It is Monday morning and I walk through weekend trash to get to work. The tourists are either long gone, or still asleep in hotel rooms; the homeless are just waking in doorways and shelters across the city.
As I walk, I think about my friend whose father died last Thursday. The news came late in the day, and as I heard I breathed a sigh of sadness and relief. It has been a long and painful journey for her and the entire family. By contrast, two days later we celebrated a beautiful wedding where Greek Cypriots joined with Bulgarians in a celebration of life and love.
This is our world – sorrow and joy co-mingle; mercy and grace cover both.
I sigh. I am tired and the Divine Liturgy of yesterday seems long ago and much removed from my current reality. And yet, that is my daily challenge: Remembering what is real. Taking that which is good and right and holy and translating it into my current reality. This is where theology meets reality – Good theology doesn’t reject reality; it transforms it.
I remember what I wrote a year ago, and I reread it because I need to remember what is real.
The movie A Beautiful Mind is based on the story of a brilliant mathematician, John Nash. Nash is as arrogant as he is brilliant, but that changes as he goes through an excruciating process of being diagnosed as a schizophrenic. The mind that served him so well betrays him and he is left wondering what is real and what is delusional.
The viewer of the film walks the journey with the character (played by Russel Crowe) and we enter a world of frenetic paranoia and misbelief. We experience the disease and throughout the process we too are left wondering what is real.
There are many moments in the film, but for me one particularly poignant moment sums up the entire story. John Nash is in their bedroom sitting on the bed. He is in deep distress. He is questioning everything. He doesn’t know what is real and what is a hallucination, the result of a disease taking over his mind. In an unforgettable moment, his wife takes her hands and puts them on his face. “You want to know what is real?” she says “This is real.” She then takes his hands and places them on her face and then her heart.
“This is real.”
What is real? The question resonates through the ages. Perhaps someone with mental illness has to face it more directly then others, but we all have to ask this question – what is real?
From the time we are young our world is divided into the secular and the sacred; the real and the ‘not real.’ We go away on a weekend of prayer or retreat, and we are told at the end “Tomorrow you will go back to reality. You will leave this mountaintop experience. You can’t live in it forever.” We are told to “remember the mountain top when we get back to reality.” We soberly nod, we will try and remember all this when we are back to real life. After all, we reason, the disciples didn’t live on the Mount of Transfiguration forever.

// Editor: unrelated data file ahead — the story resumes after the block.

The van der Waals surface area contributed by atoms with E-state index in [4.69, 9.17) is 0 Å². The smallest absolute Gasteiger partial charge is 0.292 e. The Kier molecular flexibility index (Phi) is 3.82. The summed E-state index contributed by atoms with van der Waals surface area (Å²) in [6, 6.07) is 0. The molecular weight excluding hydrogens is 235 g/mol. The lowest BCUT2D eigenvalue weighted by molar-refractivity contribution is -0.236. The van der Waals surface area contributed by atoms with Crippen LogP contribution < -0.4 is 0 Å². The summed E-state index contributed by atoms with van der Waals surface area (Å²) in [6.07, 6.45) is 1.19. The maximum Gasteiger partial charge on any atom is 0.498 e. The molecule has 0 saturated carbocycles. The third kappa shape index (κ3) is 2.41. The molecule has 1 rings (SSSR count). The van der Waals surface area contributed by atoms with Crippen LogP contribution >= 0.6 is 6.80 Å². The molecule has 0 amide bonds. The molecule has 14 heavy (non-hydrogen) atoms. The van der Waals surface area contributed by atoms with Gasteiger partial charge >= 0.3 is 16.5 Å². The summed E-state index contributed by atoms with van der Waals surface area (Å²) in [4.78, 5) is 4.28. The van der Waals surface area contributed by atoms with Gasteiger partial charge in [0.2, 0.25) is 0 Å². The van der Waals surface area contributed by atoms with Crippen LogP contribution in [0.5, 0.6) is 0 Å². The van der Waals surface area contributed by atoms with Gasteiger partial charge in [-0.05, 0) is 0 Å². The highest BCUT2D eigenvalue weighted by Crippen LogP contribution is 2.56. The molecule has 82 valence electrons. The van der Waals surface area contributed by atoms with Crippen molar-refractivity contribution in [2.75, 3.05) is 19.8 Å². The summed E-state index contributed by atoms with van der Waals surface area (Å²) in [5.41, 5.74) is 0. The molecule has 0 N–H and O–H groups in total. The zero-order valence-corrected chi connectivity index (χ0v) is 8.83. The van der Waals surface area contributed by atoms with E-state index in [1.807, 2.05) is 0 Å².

But what if we have ‘real’ wrong?
I am taken back to the scene in A Beautiful Mind. What is real?
“You want to know what is real? I’ll tell you what is real.”
Real is the Holy Trinity, mystery and awe surrounding the three in one.
Real is the body and the blood, Christ and his church.
Real is forgiveness, mercy, and grace.
What is real? Let me take your hands and show you what is real.
Real is communion with the Father, the Son, and the Holy Spirit. Real is communion with others in this journey. Real is knowing that the eternal is forever and the now is just now. Real is knowing there is a greater reality in this thing called life.
We are tricked and trapped into believing that everything is reality, except the holy.
But perhaps it is in the holy that we find our truest reality.
Last year when I wrote this, my mom responded with this: “This is such a good reminder to keep our eyes – our attention and our focus – on what we know is real even though everything around us is loudly or subtly proclaiming a different reality. It reminded me of the scene near the end of C.S. Lewis’s The Silver Chair when the Queen of the Underworld is playing her soft music and there is a warm fire with sweet incense wafting from it. Jill, Eustace and the Prince are slowly succumbing, repeating the Queen’s words that the sun, Narnia, the stars, Aslan, are all just a nice dream. Puddleglum the Marshwiggle, pessimist that he is, will have none of it. He stomps on her fire, burning his feet, and says this:
Suppose we have only dreamed, or made up, all those things-trees and grass and sun and moon and stars and Aslan himself. Suppose we have. Then all I can say is that, in that case, the made-up things seem a good deal more important than the real ones. Suppose this black pit of a kingdom of yours is the only world. Well, it strikes me as a pretty poor one. And that’s a funny thing, when you come to think of it. We’re just babies making up a game, if you’re right. But four babies playing a game can make a play-world which licks your real world hollow. That’s why I’m going to stand by the play world.
I’m on Aslan’s side even if there isn’t any Aslan to lead it. I’m going to live as like a Narnian as I can even if there isn’t any Narnia.
And with that, he wakes them up.